You might think that my fear of being left behind while my friends all went on out into the world was a natural response to a rational judgement, and in part you would be right. But just as our thoughts, for example, of a loved one, of a nice holiday, a deadly animal or an old school bully conjure up emotions – joy, love, fear, loathing – so too do our emotions reveal our unconscious thoughts. “We’re finding that everything is evaluated as good or bad within a quarter of a second,” says Dr John Baugh. But it’s not just our conscious minds that do the cognitive processing required in everyday decision making and action taking; it’s our bodies too.

If it’s a question of which comes first the chicken or the egg – the reason or the emotion – we might say our instincts come first, but this is not to say they are irrational or against reason. According to Psychology Today magazine, “Hunches are formed using our past experience and knowledge.” But more than that, they can be clues to a deeper, possibly as yet undiscovered, rationale or judgement within us. As Aristotle noted in De Anima, perception – that is, feeling – involves discrimination. It involves judgement. Whether it is the right judgement is the work of our minds or brains to figure out, but if you are tuned into your body then you are already one step ahead of the game.

Start counting

It’s rumoured that adorning Albert Einstein’s office was the phrase: “Not everything that can be counted counts, and not everything that counts can be counted.” As rational beings we spend a lot of our day counting, measuring, evaluating, assessing. Consider the amount of time you spend calculating: how long it will take to get a task done or travel from A to B, your salary going in versus your expenses going out, whether you would rather have cheese and pickle for lunch or ham and mustard (or neither, eugh gross!). And from thinking we can all too often find ourselves over-thinking: “If I do this, say that, wear this… what will X think, say, do?”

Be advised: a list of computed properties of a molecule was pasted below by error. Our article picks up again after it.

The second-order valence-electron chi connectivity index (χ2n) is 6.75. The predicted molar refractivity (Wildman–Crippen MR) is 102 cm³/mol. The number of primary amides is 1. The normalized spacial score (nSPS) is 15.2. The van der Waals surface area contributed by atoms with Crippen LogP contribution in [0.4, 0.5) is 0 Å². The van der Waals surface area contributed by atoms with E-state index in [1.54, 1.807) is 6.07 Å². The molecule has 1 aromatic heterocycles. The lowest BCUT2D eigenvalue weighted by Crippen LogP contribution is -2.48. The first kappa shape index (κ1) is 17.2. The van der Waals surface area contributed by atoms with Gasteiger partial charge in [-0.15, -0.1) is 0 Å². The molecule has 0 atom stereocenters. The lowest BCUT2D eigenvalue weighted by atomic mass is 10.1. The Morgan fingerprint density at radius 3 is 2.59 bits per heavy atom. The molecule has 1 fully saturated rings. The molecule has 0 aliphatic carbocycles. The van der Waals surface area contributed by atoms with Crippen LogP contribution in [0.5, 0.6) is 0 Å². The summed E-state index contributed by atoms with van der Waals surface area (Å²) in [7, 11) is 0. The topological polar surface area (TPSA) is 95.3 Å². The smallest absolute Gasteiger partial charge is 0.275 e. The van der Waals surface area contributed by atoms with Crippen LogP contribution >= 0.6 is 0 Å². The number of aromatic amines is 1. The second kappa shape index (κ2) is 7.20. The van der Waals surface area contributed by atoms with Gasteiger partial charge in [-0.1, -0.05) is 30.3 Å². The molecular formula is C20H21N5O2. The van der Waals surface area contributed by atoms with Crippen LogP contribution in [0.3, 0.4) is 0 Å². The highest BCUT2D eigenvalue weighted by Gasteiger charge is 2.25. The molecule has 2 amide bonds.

Intuition or gut feeling works the opposite way: if questioned you may not always be able to come up with a coherent verbal explanation for why you acted in a certain way at the time, but it seemed right and nine times out of ten it probably was. This is because intuition works instantaneously, getting in there before you brain has a chance to get involved. “It’s automatic, fast and practically “thoughtless” since it doesn’t require analysis or deep thinking,” Daniel Kahneman explains in his book Thinking, Fast and Slow. And you’d be amazed how many of our judgements and how much of our decision-making happens in a flash thanks to the power of intuition.

However, science remains sceptical of this ancient, magical form of thinking, and as Psychology Today writer Peg Streep writes in The Art (and Science) of “Trusting Your Gut”, it remains unclear whether the slow kind of thinking works in tandem with or interrupts fast thinking, or whether they work sequentially. As a rather slow, ruminative thinker myself (most of my best ideas coming to me while in the shower or while taking downward-facing dog), I am in favour of both, but experience has taught me to be wary of letting my brain get too much involved and interfere with my intuition. After all, there’s only so long you can stand in the cereal aisle trying to choose between Shreddies and Shredded Wheats (the mini raisin ones. Yeah, now you know my difficulty!) before someone’s likely to take pity on you and offer to return you to the home.

Einstein’s fellow physicist Richard Feynman is one who has cautioned against taking too much heed of one’s intuition: “The first principle,” he said, “is that you must not fool yourself – and you are the easiest person to fool.” Indeed, intuition’s airy-fairy, unscientific reputation  is not helped by the fact that it is hard to observe or/ and hard to measure. As John Donne acknowledged of his own emotional health, “of the diseases of the mind there is no criterion, no canon, no rule… if I know it not nobody can know it.” Emotional knowledge is, as the literary critic Brian Cummings writes, “self-reflexive in the deepest sense. The only test for how I feel is how I feel.”

Are women more intuitive?